Intra-rater reliability for VASES-derived DIGEST grades was “almost perfect” for DIGESTSafetyw = 0.914; absolute agreement = 88.9%), DIGESTEfficiencyw = 0.962; absolute agreement = 88.9%), and DIGESTTotalw = 0.903; absolute agreement = 77.8%). Inter-rater reliability was also “almost perfect” agreement for DIGESTSafetyw = 0.914; absolute agreement = 88.9%), DIGESTEfficiencyw = 0.887; absolute agreement = 66.7%), and DIGESTTotalw = 0.903; absolute agreement = 77.8%).

All six combinations of the approaches to derive a composite VASES residue rating exhibited “strong” correlational relationships [15] with the 4-point DIGEST-FEES ratings of pharyngeal residue (r = 0.75–0.77) – with no relationship sufficiently stronger than another. Therefore, the most parsimonious combination, which involved the maximal residue rating between either the oropharynx or hypopharynx, was used to establish the singular measure of pharyngeal residue for DIGEST-FEES grades (Fig. 1).

Fig. 1.

Left: Spearman’s correlation coefficients (dots) and their 95% CIs demonstrating the relationship between six combinations of VASES residue ratings with DIGEST-FEES pharyngeal residue ratings. Right: relationship between the VASES-derived pharyngeal residue rating (maximum rating between the oropharynx and hypopharynx) and DIGEST-FEES pharyngeal residue rating.

Fig. 1.

Left: Spearman’s correlation coefficients (dots) and their 95% CIs demonstrating the relationship between six combinations of VASES residue ratings with DIGEST-FEES pharyngeal residue ratings. Right: relationship between the VASES-derived pharyngeal residue rating (maximum rating between the oropharynx and hypopharynx) and DIGEST-FEES pharyngeal residue rating.

Close modal

Aim 1: Characterizing the Concurrent Validity of VASES-Derived DIGEST-FEES

Agreement between original and VASES-derived DIGEST-FEES grades is outlined in Table 2. Weighted Kappa revealed “substantial” agreement for DIGESTEfficiency, and “almost perfect” agreement for DIGESTSafety and DIGESTTotal. Descriptively, 60–62% of the original and VASES-Derived DIGEST-FEES grades matched exactly. All VASES-derived DIGESTSafety and DIGESTTotal grades were within one grade of the original, and 92% of the VASES-derived DIGESTEfficiency grades were within one grade of the original. Of the 19 VASES-derived DIGESTSafety grades that did not agree exactly, 10 (52%) were less severe than the original and nine (48%) were more severe than the original. Similarly, of the 20 VASES-derived DIGESTEfficiency grades that did not agree exactly with the original, 10 (50%) were less severe than the original and 10 (50%) were more severe than the original. Of the 20 VASES-derived DIGESTTotal grades that did not agree exactly, 12 (60%) were less severe than the original and eight (40%) were more severe than the original. Lastly, no significant differences were observed between original and VASES-derived grades for DIGESTSafety (p = 0.51, r = 0.16, 95% CI: −0.24, 0.51; Fig. 2), DIGESTEfficiency (p = 0.34, r = 0.24 95% CI: −0.53, 0.10; Fig. 3), DIGESTTotal (p = 0.38, r = 0.20, 95% CI: −0.14, 0.50; Fig. 4).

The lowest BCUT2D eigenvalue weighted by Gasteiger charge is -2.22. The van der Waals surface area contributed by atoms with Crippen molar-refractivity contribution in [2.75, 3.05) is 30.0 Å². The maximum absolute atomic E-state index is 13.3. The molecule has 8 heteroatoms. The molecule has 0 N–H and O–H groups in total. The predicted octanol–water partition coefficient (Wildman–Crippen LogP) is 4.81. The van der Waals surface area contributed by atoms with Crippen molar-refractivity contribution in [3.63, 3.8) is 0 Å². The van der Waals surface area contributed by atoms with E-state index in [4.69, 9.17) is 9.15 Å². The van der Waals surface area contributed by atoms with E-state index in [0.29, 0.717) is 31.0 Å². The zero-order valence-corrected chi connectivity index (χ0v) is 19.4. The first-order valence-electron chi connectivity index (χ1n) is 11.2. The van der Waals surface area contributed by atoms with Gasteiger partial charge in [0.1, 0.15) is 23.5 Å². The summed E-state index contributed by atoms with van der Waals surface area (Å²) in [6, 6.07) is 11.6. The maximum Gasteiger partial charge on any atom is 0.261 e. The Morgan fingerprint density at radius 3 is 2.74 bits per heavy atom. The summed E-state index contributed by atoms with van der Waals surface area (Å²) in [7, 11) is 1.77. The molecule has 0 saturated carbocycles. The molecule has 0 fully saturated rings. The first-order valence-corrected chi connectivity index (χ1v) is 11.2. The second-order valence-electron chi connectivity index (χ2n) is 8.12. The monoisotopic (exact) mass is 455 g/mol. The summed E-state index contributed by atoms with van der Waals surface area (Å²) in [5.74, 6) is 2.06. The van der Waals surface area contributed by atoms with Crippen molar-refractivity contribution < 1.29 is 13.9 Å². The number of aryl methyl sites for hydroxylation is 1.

Table 2.

Agreement between VASES-Derived DIGEST-FEES and original DIGEST-FEES

DIGEST-FEESWeighted Kappa (κw)Exact agreement (%)Percent agreement within 1 grade (%)Percent agreement within 2 grades (%)
Safety grade 0.829 62.0 100 100 
Efficiency grade 0.769 62.0 92.0 100 
Total grade 0.832 60.0 100 100 
DIGEST-FEESWeighted Kappa (κw)Exact agreement (%)Percent agreement within 1 grade (%)Percent agreement within 2 grades (%)
Safety grade 0.829 62.0 100 100 
Efficiency grade 0.769 62.0 92.0 100 
Total grade 0.832 60.0 100 100 
Fig. 2.